It typically happens that when someone experiences a catastrophe in life, such as the onset of dementia, or another profound trauma or grief, they can lose their social connections and gradually become deeply isolated in their circumstance. What we all need at some point is an “all-weather friend,” and Mary Cail was at The Lodge at Old Trail August 18 for its Third Thursday program to talk about her book Alzheimer’s: A Crash Course for Friends and Relatives.
“It’s a book about how to be supportive,” said Cail, who blogs for Maria Shriver and the Huffington Post and has had op-eds in the LA Times, the Chicago Tribune and the Miami Herald. She is also the author of Between Jobs: Ten Ways to Help a Friend Who’s Unemployed.
The isolation happened to her. Cail is now a caregiver to her parents, who depend on her for all their arrangements, including around the clock care by nursing assistants and managing all their health and financial affairs.
In her 40s she experienced a year of personal tragedy. At the time she was an assistant professor of psychology at James Madison University, working on a textbook. She lost her first pregnancy, after much sacrifice to conceive, and then discovered that her husband Wayne, a doctor at U.Va. Hospital at the time, had a tumor on his brain stem. He endured a 9-hour surgery to remove it and survived a long recovery, only to confront a career crisis that he resolved by taking his own life. She found him dead in his office one Sunday night when he failed to come home as expected.
“Everything I cared about was in pieces,” Cail said. “During this time I only had my friends. They were my lifeline.
“You divide the world into two groups, the ones who’ve been through it and the ones who haven’t. Most are in the second group. I wanted a resource, hence this book on the concept of the all-weather friend, someone who is supportive in a time of trouble. The idea is to develop informed compassion.”
She wrote the book in a partnership with the Alzheimer’s Foundation, she said. “Alzheimer’s is the worst age-related loss—the ability to think. Dementia is not a disease, but a symptom of a disease. The two main players in the situation are the diagnosed and the caregiver. Helping one helps the other. Think about how it would feel to lose your ability to take care of yourself. You need to know your right to be loved won’t be taken away and that your right to dignified care won’t be taken away.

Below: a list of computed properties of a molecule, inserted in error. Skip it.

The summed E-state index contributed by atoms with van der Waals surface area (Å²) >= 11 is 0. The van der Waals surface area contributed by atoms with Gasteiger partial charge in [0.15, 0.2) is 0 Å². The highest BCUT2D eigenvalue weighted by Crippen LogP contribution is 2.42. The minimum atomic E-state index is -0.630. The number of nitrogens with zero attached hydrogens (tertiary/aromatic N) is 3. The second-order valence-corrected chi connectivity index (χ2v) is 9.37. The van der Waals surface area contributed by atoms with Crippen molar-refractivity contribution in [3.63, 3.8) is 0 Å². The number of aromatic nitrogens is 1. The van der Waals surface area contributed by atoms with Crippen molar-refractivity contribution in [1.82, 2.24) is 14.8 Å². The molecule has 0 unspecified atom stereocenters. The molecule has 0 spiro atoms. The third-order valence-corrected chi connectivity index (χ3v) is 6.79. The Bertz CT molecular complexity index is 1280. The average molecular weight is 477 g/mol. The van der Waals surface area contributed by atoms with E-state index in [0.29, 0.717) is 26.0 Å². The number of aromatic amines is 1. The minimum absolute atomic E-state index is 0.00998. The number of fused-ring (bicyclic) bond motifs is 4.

“Caregiving is incremental loss and grief. It takes everything you’ve got. Both the victim and the caregiver lose their normal access to friends. It’s very isolating.” Both need social contact, she said, but neither is in a position to initiate it.
Dementia is usually a “retrogenesis of capability,” Cail said, meaning that one loses abilities in the reverse order of gaining them and that as dementia advances the victim is reduced to ever-more childlike abilities. She said that 57 different diseases have dementia as a symptom but that her tips are good across all the causes.
Frequently Alzheimer’s first manifests itself in a loss of “your personal GPS system,” she said, in forgetting and in getting lost. She recommended that a friend be a care partner. “It’s a stage where other people don’t see the changes happening. We have an instinct to try to make things better. But instead say, ‘This must be so hard for you.’ Period. Don’t try to fix it. Just recognize it.”
The second stage is the loss of short-term memory. “The hippocampus degrades. It’s hard to predict what will be forgotten. With an early Alzheimer’s victim, start a conversation by telling something, not by asking a question. Don’t ask what’s been happening.”
The next stage of the disease is severe atrophy of the hippocampus, the seat of memory, learning and emotion. “They lose orientation in space and time. Remember this adage: if you’ve seen one person with Alzheimer’s, you’ve seen one person with Alzheimer’s. It’s quite different in different people. With their nonsense talk, shift to non-verbal responses. Accept whatever the victim says and say something that answers their need for conversation.” Your response needn’t follow logically from what the sufferer said.
“Pause in conversation with Alzheimer’s victims. Don’t contradict them, don’t correct them, accept whatever they have to say. To the caregiver, listen and don’t advise.” Caregivers don’t want to hear any more advice, such as suggestions about nursing homes, she said.
She had one last tip: “Do the remembering. The victim and the caregiver find that their friends fall away. A friend can help keep the memory of who the person was before the disease. It’s needed for the caregiver.
“These tips are not hard to do. They are really easy.”
Cail said her “grief and heartache over Wayne’s death was an involuntary wail for two years. I made a decision then to do whatever a friend asked me to do.” She meant she would agree to any invitation. She needed friends. Once in that spirit she went to a U.Va. basketball game and a former colleague of Wayne’s stopped her in an aisle without saying a word and hugged her. “It meant so much to me,” Cail said.
“You can make a difference.”
Cail said her cause is now the all-weather friend website, which she acknowledged has been slow to get going. Perhaps that’s because most people are in the haven’t-been-through-it group and the message about informed compassion sails past them because they haven’t felt the need of it.